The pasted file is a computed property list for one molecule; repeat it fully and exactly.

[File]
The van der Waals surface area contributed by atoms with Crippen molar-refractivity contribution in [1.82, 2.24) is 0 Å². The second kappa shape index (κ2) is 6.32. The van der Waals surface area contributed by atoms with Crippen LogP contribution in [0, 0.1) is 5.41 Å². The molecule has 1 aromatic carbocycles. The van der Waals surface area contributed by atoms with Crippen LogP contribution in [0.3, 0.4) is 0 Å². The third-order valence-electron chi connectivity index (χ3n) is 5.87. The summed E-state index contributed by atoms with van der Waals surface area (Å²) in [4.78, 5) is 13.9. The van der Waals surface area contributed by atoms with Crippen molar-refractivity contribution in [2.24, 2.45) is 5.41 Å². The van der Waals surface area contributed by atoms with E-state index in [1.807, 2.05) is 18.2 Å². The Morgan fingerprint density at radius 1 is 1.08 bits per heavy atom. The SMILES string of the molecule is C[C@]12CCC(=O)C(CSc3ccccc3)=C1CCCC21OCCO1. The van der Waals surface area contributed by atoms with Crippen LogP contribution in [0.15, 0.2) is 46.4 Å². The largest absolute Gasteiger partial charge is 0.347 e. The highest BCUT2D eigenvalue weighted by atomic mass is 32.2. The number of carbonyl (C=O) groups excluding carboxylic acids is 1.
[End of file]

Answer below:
The van der Waals surface area contributed by atoms with Crippen molar-refractivity contribution in [1.82, 2.24) is 0 Å². The second kappa shape index (κ2) is 6.32. The van der Waals surface area contributed by atoms with Crippen LogP contribution in [0, 0.1) is 5.41 Å². The molecule has 1 aromatic carbocycles. The van der Waals surface area contributed by atoms with Crippen LogP contribution in [0.3, 0.4) is 0 Å². The third-order valence-electron chi connectivity index (χ3n) is 5.87. The summed E-state index contributed by atoms with van der Waals surface area (Å²) in [4.78, 5) is 13.9. The van der Waals surface area contributed by atoms with Crippen molar-refractivity contribution in [2.24, 2.45) is 5.41 Å². The van der Waals surface area contributed by atoms with E-state index in [1.807, 2.05) is 18.2 Å². The Morgan fingerprint density at radius 1 is 1.08 bits per heavy atom. The SMILES string of the molecule is C[C@]12CCC(=O)C(CSc3ccccc3)=C1CCCC21OCCO1. The van der Waals surface area contributed by atoms with Crippen LogP contribution in [0.15, 0.2) is 46.4 Å². The largest absolute Gasteiger partial charge is 0.347 e. The highest BCUT2D eigenvalue weighted by atomic mass is 32.2. The number of carbonyl (C=O) groups excluding carboxylic acids is 1.